January 30, 08
JST Develops Thin-Film SOlar Panel that is 100x Thinner

University of Johannesburg professor Vivian Alberts has spent the past 13 years developing highly advanced photovoltaic, or thin-film, solar panels that could be the solution to South Africa - and the world's - scramble for power.

The panels are already being constructed by Johanna Solar Technology (JST) in Brandenburg, Germany, and will go on sale in Europe this year.

According to JST, current solar modules convert only direct sunlight into electrical energy, but thin-film solar modules convert any light across the spectrum into electricity - generating power even under low-light conditions.

Due to the construction of the cells, comparatively high yields can be obtained even under partially shaded or overcast conditions.

Alberts, interviewed in Germany this week, said plans to make the photovoltaic panels commercially available in South Africa were at an advanced stage and there would be a major announcement at the end of March about when they would go on sale.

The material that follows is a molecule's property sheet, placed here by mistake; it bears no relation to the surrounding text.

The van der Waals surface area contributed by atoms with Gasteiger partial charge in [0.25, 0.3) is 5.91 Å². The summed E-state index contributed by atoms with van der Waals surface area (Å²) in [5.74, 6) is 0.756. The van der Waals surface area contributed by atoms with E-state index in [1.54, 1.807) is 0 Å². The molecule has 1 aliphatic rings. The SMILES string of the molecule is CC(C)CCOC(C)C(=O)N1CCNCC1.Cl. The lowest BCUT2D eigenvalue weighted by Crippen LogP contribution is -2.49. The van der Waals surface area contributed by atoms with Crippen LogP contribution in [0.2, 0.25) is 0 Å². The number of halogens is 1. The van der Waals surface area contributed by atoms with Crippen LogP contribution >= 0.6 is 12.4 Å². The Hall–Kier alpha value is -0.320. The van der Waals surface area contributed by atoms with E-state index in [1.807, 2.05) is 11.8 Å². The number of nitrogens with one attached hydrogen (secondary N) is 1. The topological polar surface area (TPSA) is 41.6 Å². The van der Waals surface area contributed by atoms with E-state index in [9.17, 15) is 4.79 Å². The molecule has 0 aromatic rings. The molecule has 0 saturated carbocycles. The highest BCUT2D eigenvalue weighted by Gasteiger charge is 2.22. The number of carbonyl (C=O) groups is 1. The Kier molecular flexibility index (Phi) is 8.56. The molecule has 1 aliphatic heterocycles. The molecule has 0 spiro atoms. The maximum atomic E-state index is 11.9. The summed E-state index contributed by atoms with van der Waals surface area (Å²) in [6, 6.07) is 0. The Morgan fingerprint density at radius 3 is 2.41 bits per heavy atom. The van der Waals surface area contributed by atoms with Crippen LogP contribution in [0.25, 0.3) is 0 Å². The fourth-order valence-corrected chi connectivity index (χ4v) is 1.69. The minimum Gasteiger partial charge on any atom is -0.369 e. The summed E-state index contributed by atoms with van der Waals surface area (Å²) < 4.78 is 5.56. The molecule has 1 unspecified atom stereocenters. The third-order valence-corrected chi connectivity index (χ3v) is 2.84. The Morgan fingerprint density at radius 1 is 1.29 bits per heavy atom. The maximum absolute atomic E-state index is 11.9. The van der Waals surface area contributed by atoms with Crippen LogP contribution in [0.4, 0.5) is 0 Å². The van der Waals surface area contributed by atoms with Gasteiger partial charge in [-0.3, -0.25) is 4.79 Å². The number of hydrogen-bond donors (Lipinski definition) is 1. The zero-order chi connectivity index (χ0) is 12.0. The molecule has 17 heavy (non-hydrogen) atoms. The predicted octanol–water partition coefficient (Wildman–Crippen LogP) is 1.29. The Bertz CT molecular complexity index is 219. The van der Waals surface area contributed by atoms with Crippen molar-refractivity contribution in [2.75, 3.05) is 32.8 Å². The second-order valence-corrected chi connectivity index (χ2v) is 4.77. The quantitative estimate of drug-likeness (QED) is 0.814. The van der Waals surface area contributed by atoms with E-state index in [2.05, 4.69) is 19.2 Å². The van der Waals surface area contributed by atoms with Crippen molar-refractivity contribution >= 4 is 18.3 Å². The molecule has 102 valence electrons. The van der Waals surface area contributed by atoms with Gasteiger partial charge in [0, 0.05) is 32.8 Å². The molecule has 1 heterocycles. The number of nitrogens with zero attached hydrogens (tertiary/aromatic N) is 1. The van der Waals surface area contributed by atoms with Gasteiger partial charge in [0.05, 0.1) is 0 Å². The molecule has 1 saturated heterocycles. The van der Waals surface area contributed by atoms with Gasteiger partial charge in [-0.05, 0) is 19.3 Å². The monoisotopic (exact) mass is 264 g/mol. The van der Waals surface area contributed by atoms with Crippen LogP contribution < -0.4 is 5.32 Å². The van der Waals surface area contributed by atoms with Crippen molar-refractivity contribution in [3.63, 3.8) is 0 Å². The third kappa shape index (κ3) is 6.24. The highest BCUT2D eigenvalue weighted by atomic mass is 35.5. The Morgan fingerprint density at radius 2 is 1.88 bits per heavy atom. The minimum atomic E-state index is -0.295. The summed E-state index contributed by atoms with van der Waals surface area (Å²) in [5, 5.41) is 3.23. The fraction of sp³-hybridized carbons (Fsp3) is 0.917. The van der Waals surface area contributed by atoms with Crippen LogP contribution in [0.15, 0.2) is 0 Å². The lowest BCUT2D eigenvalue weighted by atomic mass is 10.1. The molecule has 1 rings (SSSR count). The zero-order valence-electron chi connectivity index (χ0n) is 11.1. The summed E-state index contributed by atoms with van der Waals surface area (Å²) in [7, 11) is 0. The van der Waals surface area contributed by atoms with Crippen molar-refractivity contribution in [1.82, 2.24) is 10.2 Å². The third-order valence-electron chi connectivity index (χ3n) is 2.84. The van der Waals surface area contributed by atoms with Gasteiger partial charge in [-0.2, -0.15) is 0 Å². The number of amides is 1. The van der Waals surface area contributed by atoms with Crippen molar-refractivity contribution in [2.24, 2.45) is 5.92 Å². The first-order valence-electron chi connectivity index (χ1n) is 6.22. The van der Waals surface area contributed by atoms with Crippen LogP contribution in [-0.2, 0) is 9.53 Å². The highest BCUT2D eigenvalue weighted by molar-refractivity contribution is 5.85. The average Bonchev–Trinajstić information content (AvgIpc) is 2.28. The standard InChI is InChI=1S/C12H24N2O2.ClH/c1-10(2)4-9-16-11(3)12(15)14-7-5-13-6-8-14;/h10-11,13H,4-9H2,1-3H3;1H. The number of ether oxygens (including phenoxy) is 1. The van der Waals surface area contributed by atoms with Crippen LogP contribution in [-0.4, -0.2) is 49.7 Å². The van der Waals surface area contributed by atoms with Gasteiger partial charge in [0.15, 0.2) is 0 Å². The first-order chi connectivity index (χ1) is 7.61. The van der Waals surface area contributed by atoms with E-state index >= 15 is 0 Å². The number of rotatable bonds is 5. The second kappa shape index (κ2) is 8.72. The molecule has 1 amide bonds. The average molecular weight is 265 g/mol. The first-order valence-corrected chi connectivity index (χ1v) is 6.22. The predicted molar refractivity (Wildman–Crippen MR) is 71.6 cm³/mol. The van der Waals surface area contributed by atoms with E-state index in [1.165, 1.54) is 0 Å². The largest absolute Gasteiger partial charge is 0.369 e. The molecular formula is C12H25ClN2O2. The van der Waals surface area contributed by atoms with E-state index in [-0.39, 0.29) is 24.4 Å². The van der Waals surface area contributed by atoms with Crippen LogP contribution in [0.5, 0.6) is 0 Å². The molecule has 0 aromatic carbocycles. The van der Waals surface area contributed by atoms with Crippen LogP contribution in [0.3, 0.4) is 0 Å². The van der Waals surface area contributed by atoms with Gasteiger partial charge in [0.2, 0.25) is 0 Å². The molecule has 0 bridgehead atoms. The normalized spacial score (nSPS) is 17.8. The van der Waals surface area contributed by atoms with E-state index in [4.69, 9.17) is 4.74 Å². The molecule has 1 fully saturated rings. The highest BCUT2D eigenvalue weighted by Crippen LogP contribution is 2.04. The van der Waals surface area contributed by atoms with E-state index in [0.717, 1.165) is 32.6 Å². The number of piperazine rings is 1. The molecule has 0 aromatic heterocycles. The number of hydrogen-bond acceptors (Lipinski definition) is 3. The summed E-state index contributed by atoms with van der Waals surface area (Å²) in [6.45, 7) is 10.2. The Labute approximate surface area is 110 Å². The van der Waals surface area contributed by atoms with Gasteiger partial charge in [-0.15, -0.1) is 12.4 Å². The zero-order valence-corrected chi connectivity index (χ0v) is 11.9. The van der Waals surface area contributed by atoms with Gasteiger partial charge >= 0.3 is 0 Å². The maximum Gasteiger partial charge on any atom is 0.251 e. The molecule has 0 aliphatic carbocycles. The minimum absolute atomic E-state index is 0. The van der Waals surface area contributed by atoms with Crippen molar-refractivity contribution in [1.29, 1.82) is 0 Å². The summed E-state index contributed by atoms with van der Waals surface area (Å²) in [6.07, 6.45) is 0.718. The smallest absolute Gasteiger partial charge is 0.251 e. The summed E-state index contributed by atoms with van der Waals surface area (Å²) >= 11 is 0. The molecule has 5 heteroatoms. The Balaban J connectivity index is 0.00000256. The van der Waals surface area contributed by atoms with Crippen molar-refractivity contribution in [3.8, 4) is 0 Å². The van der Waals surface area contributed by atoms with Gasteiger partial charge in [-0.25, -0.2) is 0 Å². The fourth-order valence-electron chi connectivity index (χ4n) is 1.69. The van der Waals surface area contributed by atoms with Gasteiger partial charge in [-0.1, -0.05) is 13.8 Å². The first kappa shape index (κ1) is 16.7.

He said production would be well below the current price of solar panels - at least 50 percent cheaper than anything that is commercially available at present.

Based on improved temperature coefficients - which means lower performance losses at high temperatures - thin-film modules were especially suited to temperatures over 25°C, which was the case in South Africa, he added.

The new thin-film solar modules are based on a wafer-thin, semiconducting absorber layer made of copper, indium, gallium, sulphur and selenium, and are just half the thickness of a human hair and almost a hundred times thinner than a silicon cell.